Older members of the Albany African Baptist Church has attended earlier conventions, and began to create linkages between the men, Black and white, who would form the basis of the anti-slavery movement (and much of the Underground Railroad -UGRR ) in this country for the next three decades. John G. Stewart and Charles S. Morton followed in their footsteps.
Although not identified specifically as a member of the Albany’s UGRR Stewart is associated as early as 1831 with Stephen Myers. Myers would become the manager of Albany’s UGRR. In 1842 Stewart (and we believe Morton as well) teamed up to edit the newspaper Stephen Myers published The Northern Star and Freeman’s Advocate.
Sadly, John G. Stewart disappeared from the city director in 1845 and in 1852 Leah is listed as a widow. Charles Morton passed away at about the same time.
After the deaths of Stewart and Morton the publication of The Northern Star became infrequent and sporadic.
Stewart’s daughter Sarah married William H. Johnson in 1852. Johnson came to Albany around 1850, and worked in the UGRR, served briefly in the Civil War, became the most prominent Black politician and activist in post-War Albany. He’s credited with writing New York State’s first equal rights law in 1873.
By the end of the Civil War roughly 175,000 black men (10% of the Union Army) served as soldiers in the U.S. Army, and another 19,000 served in the Navy. About 4,500 men from New York State served in the War. So far we’ve found the names about 90 men with links to Albany.
Black men were not allowed to serve in the Union Army until 1863 when Massachusetts raised the 54th regiment of “colored troops” in spring 1863. These are the men whose gallantry and courage are portrayed in the movie “Glory”. By early 1864 New York State finally raised 3 regiments of colored troops – the 20th, the 26th and the 31st. About 3,000 men from New York and elsewhere enlisted in this regiments, and in similar regiments mustered in the other Union states. Other Black men served in the Navy before 1863, scattered on various Union ship as cooks and stewards.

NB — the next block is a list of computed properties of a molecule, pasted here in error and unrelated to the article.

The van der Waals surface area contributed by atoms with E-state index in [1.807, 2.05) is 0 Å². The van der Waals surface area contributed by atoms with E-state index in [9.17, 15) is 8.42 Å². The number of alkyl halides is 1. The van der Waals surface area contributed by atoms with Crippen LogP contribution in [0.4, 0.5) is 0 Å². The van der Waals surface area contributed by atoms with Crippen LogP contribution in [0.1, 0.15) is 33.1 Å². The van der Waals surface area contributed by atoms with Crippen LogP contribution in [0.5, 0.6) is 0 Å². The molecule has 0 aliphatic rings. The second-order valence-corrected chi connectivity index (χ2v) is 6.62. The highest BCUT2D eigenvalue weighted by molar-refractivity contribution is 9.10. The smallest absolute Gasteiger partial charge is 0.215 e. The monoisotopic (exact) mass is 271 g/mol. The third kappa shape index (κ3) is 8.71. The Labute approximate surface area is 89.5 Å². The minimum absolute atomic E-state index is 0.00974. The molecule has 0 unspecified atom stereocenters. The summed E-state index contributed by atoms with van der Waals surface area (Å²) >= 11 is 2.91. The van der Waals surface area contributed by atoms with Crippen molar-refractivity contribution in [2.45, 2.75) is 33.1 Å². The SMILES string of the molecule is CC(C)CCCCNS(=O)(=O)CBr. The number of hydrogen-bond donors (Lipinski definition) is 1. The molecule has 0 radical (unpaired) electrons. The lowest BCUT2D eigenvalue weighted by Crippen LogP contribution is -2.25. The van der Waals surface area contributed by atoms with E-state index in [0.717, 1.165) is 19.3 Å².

The 54th Massachusetts
We’ve identified 10 men from Albany County (mostly from Albany city) who served in the 54th Massachusetts.
Charles Bell – age 20, waiter, private
William Briggs – age 21, waiter, private
William Everson – age 19, laborer, private
William Francis – age 30, waiter, private
Benjamin Helmus – age 21, waiter, private
James Jones – age 33, waiter, mustered out as Sargent
Edgar Morgan – age 20, laborer, private
Alexander Thompson – age 25 laborer, private
John Titus age 21, laborer, private
George Alfred Wilson – 23, laborer, private
Bell, Briggs, Everson, Francis, Helmus, Jones, Morgan, Thompson, and Titus went to Massachusetts, and enlisted as a group on March 29, 1863, and became part of Company E. All but two of the of the men, Bell and Wilson, are identified as being present at the attack of the 54th on Fort Wagner in Charleston, South Carolina. Although the attack was unsuccessful it proved to the nation that Black men could fight with courage, bravery and skill. The Confederate soldiers buried the dead Union soldiers in a mass grave, and in a gesture of utter contempt, threw the body of their white commander Col. Robert Gould Shaw in the same pit. Later Shaw’s father wrote, “We would not have his body removed from where it lies surrounded by his brave and devoted soldiers. … We can imagine no holier place than that in which he lies, among his brave and devoted followers, nor wish for him better company. – what a body-guard he has.”
While some of the men from Albany were wounded, all but one survived – William Briggs died from his wounds a number of days after the battle. Some of the wounds were horrendous, and left many of the men serious disabilities from gunshot and bayonet wounds.
Alexander Hill from Hudson died in Albany in 1876; his death was attributed to the wounds received at Fort Wagner.
NYS Colored Regiments
The 20th, the 26th and the 31st regiments were raised in in New York City in Spring 1864. While many people were not totally on board with NY establishing African American regiments the State was having difficulty meeting its enrollment quotas, and the draft was despised. We’ve identified about 50 men who were born or lived in Albany County who served in these regiments.